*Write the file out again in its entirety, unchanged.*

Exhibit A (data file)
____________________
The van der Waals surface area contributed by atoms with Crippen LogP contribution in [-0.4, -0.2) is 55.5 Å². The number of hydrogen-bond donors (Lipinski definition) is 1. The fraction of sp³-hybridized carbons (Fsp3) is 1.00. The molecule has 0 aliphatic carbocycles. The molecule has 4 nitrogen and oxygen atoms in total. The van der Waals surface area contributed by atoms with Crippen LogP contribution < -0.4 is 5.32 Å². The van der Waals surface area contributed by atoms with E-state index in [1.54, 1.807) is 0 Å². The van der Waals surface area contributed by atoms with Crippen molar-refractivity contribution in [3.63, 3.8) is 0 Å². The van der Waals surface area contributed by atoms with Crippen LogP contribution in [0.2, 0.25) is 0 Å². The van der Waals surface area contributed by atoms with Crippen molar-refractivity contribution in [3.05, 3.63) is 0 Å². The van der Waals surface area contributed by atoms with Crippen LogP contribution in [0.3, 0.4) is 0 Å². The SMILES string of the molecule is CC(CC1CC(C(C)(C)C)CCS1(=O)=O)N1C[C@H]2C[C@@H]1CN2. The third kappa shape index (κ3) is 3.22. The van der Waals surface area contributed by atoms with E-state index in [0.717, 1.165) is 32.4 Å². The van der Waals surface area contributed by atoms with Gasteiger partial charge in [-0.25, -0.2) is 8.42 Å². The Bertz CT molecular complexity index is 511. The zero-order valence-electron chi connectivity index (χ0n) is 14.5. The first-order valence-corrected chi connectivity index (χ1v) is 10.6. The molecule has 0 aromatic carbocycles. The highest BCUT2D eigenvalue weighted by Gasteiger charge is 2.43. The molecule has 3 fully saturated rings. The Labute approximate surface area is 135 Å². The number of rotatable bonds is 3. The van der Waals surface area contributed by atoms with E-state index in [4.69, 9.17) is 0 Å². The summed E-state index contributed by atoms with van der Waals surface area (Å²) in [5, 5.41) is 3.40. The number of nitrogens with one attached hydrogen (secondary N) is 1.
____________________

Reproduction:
The van der Waals surface area contributed by atoms with Crippen LogP contribution in [-0.4, -0.2) is 55.5 Å². The number of hydrogen-bond donors (Lipinski definition) is 1. The fraction of sp³-hybridized carbons (Fsp3) is 1.00. The molecule has 0 aliphatic carbocycles. The molecule has 4 nitrogen and oxygen atoms in total. The van der Waals surface area contributed by atoms with Crippen LogP contribution < -0.4 is 5.32 Å². The van der Waals surface area contributed by atoms with E-state index in [1.54, 1.807) is 0 Å². The van der Waals surface area contributed by atoms with Crippen molar-refractivity contribution in [3.63, 3.8) is 0 Å². The van der Waals surface area contributed by atoms with Crippen LogP contribution in [0.2, 0.25) is 0 Å². The van der Waals surface area contributed by atoms with Crippen molar-refractivity contribution in [3.05, 3.63) is 0 Å². The van der Waals surface area contributed by atoms with Crippen LogP contribution in [0.3, 0.4) is 0 Å². The SMILES string of the molecule is CC(CC1CC(C(C)(C)C)CCS1(=O)=O)N1C[C@H]2C[C@@H]1CN2. The third kappa shape index (κ3) is 3.22. The van der Waals surface area contributed by atoms with E-state index in [0.717, 1.165) is 32.4 Å². The van der Waals surface area contributed by atoms with Gasteiger partial charge in [-0.25, -0.2) is 8.42 Å². The Bertz CT molecular complexity index is 511. The zero-order valence-electron chi connectivity index (χ0n) is 14.5. The first-order valence-corrected chi connectivity index (χ1v) is 10.6. The molecule has 0 aromatic carbocycles. The highest BCUT2D eigenvalue weighted by Gasteiger charge is 2.43. The molecule has 3 fully saturated rings. The Labute approximate surface area is 135 Å². The number of rotatable bonds is 3. The van der Waals surface area contributed by atoms with E-state index in [4.69, 9.17) is 0 Å². The summed E-state index contributed by atoms with van der Waals surface area (Å²) in [5, 5.41) is 3.40. The number of nitrogens with one attached hydrogen (secondary N) is 1.